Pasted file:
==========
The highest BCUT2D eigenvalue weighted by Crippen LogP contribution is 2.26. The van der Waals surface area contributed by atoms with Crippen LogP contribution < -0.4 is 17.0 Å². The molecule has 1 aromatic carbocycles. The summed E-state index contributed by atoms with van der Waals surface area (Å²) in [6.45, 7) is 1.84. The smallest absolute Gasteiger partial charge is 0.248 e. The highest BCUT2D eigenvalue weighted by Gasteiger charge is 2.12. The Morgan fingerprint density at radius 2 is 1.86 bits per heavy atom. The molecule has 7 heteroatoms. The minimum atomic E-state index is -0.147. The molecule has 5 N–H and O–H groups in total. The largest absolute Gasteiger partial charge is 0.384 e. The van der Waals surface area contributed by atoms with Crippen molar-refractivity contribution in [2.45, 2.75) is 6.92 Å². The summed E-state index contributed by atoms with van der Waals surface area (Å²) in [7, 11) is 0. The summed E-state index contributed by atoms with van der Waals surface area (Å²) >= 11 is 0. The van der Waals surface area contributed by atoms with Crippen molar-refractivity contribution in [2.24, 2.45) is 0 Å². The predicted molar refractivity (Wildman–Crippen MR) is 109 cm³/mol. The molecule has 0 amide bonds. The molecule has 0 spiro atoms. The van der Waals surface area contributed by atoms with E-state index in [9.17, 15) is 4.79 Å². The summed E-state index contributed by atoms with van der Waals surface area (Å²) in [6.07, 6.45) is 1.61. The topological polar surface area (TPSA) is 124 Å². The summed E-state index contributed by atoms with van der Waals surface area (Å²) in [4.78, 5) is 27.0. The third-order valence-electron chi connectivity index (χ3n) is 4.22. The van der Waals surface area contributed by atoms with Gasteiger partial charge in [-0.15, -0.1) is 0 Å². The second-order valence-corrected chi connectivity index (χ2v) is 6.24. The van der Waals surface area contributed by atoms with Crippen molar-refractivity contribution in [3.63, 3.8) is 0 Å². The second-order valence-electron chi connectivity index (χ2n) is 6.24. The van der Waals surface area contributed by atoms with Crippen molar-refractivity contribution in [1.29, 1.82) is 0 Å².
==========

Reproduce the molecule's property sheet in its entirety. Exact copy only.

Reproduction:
The highest BCUT2D eigenvalue weighted by Crippen LogP contribution is 2.26. The van der Waals surface area contributed by atoms with Crippen LogP contribution < -0.4 is 17.0 Å². The molecule has 1 aromatic carbocycles. The summed E-state index contributed by atoms with van der Waals surface area (Å²) in [6.45, 7) is 1.84. The smallest absolute Gasteiger partial charge is 0.248 e. The highest BCUT2D eigenvalue weighted by Gasteiger charge is 2.12. The Morgan fingerprint density at radius 2 is 1.86 bits per heavy atom. The molecule has 7 heteroatoms. The minimum atomic E-state index is -0.147. The molecule has 5 N–H and O–H groups in total. The largest absolute Gasteiger partial charge is 0.384 e. The van der Waals surface area contributed by atoms with Crippen molar-refractivity contribution in [2.45, 2.75) is 6.92 Å². The summed E-state index contributed by atoms with van der Waals surface area (Å²) in [7, 11) is 0. The summed E-state index contributed by atoms with van der Waals surface area (Å²) >= 11 is 0. The van der Waals surface area contributed by atoms with Crippen molar-refractivity contribution in [2.24, 2.45) is 0 Å². The predicted molar refractivity (Wildman–Crippen MR) is 109 cm³/mol. The molecule has 0 amide bonds. The molecule has 0 spiro atoms. The van der Waals surface area contributed by atoms with E-state index in [9.17, 15) is 4.79 Å². The summed E-state index contributed by atoms with van der Waals surface area (Å²) in [6.07, 6.45) is 1.61. The topological polar surface area (TPSA) is 124 Å². The summed E-state index contributed by atoms with van der Waals surface area (Å²) in [4.78, 5) is 27.0. The third-order valence-electron chi connectivity index (χ3n) is 4.22. The van der Waals surface area contributed by atoms with Gasteiger partial charge in [-0.15, -0.1) is 0 Å². The second-order valence-corrected chi connectivity index (χ2v) is 6.24. The van der Waals surface area contributed by atoms with Crippen molar-refractivity contribution in [3.63, 3.8) is 0 Å². The second-order valence-electron chi connectivity index (χ2n) is 6.24. The van der Waals surface area contributed by atoms with Crippen molar-refractivity contribution in [1.29, 1.82) is 0 Å².